“Are there any local voters?”, one of the officials called out just a short while ago at the Bourke Street Primary School. “Yes”, I declared and was moved instantly from half-way down the queue to the very heard of the queue.
“Sweet”, I thought to myself, remembering it was the same during the NSW Election earlier this year. Thanks to a largely young, itinerant population, there was hardly anyone (it seemed) in the queue this morning who was actually enrolled in the federal seat of Sydney.
Outside the school there was just a lone-Liberal in an overwhelmingly Green-Labor conflagration of people offering how to vote cards. As I walked through the group I politely said, “No thankyou” to everyone who offered me their paperwork. I mean, if you know who you want to vote for it’s pretty simple, isn’t it? As I walked through I noticed hardly anyone had taken the paperwork, which makes me think everyone voting at the time I was there, had already clearly made up their mind.
“It won’t be long now”, a father said to his young son who was sitting on a seat inside, waiting patiently. As the little boy got up he went over to pat a dog which was sitting inside, avoiding the outside rain. When he asked his father why there was a dog inside, another bloke joked the dog was voting. Everyone laughed, reflecting the bouyant mood I sensed. I don’t think it was a drover’s dog, by the way.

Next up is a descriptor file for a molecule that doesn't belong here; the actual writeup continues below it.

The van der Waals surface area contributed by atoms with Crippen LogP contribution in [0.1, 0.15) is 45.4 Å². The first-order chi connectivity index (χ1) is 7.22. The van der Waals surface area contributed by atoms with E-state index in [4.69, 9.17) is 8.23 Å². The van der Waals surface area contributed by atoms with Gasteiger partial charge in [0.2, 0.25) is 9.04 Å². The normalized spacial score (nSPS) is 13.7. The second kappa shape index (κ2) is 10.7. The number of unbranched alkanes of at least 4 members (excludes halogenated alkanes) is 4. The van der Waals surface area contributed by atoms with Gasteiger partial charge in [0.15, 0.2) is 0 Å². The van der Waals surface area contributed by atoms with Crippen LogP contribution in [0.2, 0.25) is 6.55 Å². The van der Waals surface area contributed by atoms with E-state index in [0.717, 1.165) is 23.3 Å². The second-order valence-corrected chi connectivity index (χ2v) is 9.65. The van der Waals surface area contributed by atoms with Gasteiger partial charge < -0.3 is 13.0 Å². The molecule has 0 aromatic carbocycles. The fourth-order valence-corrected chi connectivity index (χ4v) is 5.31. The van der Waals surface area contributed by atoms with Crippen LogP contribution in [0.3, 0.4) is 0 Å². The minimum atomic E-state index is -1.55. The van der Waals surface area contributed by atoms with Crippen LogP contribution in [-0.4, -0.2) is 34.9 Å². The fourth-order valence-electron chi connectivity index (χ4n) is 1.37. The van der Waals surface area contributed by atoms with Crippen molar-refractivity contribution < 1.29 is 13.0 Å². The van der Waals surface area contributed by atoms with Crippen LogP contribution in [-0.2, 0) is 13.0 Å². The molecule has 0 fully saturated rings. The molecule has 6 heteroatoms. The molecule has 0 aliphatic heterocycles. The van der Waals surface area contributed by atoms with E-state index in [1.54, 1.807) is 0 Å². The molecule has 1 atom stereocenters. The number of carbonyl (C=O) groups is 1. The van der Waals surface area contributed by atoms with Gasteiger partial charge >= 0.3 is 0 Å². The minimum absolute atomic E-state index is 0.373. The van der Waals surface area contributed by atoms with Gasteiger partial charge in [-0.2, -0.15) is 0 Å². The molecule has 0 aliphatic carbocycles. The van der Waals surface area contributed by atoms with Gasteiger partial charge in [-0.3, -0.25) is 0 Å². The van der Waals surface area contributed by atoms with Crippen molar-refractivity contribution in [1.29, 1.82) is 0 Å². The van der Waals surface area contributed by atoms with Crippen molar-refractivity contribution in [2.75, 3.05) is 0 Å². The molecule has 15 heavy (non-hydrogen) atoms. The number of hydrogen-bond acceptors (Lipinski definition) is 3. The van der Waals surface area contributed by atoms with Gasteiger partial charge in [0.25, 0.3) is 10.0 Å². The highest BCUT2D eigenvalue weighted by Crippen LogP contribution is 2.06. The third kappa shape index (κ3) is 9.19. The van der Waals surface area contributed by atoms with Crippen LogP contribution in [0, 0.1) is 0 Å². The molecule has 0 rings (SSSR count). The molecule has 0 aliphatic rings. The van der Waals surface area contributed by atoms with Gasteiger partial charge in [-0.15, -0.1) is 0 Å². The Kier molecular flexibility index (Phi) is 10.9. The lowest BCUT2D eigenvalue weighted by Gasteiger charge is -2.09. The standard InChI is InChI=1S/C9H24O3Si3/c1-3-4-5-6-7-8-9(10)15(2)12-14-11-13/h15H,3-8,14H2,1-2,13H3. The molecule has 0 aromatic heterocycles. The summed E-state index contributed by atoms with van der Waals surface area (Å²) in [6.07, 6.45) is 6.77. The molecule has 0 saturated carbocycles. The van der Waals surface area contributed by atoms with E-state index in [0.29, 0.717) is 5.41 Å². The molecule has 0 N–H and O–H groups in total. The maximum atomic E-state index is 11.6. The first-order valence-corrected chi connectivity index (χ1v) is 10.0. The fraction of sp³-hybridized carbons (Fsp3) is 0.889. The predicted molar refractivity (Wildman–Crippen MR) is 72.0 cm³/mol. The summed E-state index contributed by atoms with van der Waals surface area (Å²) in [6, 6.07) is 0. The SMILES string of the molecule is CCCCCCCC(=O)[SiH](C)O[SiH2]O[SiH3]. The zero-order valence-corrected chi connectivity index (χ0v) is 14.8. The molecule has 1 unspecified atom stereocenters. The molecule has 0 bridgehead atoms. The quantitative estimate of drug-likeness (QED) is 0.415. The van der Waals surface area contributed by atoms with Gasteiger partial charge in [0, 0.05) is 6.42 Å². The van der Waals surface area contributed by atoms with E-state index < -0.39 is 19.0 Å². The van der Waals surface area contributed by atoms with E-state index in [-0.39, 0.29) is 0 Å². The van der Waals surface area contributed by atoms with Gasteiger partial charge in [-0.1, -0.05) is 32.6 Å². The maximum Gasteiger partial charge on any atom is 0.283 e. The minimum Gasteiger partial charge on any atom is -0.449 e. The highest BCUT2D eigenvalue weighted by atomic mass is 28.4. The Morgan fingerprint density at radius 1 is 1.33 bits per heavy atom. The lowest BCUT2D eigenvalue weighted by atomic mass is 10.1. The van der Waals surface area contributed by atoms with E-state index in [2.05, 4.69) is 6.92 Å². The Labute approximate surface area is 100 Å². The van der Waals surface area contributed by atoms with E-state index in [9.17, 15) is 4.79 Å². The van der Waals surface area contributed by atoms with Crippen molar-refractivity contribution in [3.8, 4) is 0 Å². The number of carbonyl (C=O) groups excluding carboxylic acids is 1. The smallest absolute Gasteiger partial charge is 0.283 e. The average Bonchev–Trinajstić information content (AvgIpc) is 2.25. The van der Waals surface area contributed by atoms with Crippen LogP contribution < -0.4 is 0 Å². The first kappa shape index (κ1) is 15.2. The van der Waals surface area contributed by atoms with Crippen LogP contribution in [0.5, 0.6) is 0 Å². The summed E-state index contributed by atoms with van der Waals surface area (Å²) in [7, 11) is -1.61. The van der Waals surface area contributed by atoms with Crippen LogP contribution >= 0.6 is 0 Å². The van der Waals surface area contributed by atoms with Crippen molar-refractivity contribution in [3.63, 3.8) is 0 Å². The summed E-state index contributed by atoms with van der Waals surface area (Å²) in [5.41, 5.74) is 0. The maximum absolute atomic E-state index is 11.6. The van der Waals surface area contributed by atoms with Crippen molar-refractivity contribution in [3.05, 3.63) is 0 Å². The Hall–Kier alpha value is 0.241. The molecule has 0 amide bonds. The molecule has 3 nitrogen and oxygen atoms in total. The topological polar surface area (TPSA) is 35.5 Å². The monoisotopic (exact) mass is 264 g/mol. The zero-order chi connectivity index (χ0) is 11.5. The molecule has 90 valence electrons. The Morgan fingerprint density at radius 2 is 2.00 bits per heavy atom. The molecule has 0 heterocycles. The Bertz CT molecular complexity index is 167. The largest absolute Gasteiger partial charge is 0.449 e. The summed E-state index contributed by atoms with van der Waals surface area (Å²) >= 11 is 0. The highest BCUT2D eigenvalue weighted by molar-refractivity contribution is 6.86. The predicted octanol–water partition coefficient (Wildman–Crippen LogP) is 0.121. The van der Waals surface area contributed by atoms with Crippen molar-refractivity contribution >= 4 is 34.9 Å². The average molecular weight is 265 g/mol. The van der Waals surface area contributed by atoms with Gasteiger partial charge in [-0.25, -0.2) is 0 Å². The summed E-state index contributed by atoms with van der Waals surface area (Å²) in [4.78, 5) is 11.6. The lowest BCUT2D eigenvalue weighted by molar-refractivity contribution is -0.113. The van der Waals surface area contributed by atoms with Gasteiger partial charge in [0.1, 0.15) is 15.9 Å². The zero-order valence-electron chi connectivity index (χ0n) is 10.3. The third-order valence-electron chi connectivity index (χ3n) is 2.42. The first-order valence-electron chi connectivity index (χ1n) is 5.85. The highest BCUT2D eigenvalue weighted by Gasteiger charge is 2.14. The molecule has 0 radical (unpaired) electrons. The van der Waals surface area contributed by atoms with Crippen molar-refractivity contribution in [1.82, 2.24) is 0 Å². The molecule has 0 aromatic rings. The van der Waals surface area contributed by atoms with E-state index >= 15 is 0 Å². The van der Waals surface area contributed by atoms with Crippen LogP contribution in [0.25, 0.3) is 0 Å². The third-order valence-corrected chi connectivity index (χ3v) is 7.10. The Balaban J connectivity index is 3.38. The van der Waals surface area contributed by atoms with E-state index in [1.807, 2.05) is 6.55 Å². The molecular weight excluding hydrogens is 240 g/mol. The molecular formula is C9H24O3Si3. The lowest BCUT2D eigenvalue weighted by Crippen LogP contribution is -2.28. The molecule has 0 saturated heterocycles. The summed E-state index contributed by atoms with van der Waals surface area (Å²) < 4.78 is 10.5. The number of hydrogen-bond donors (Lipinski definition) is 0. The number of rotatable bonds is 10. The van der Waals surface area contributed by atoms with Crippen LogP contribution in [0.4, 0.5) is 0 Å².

I took the easy option for the Senate, voting 1 above the line, but found the House of Representatives a little more difficult. Once I’d voted for my preferred #1 candidate, it was then a case of “voting backwards” from the candidate I least wanted. “I don’t like them”, I thought to myself, “but I don’t like them even more”.
A far easier choice was the sausage sandwich with the lot, I bought at the stall outside. But of course being in Surry Hills, it’s not just a snag, some onions, and tomato sauce on white bread. A “sausage with the lot” at my local school meant a regular breakfast sausage on a bed of hommous, onion, BBQ sauce and some middle-eastern flat bread. “I wonder if that might be symbolic of some broader level of change in the community?”, I thought to myself as I handed over my money…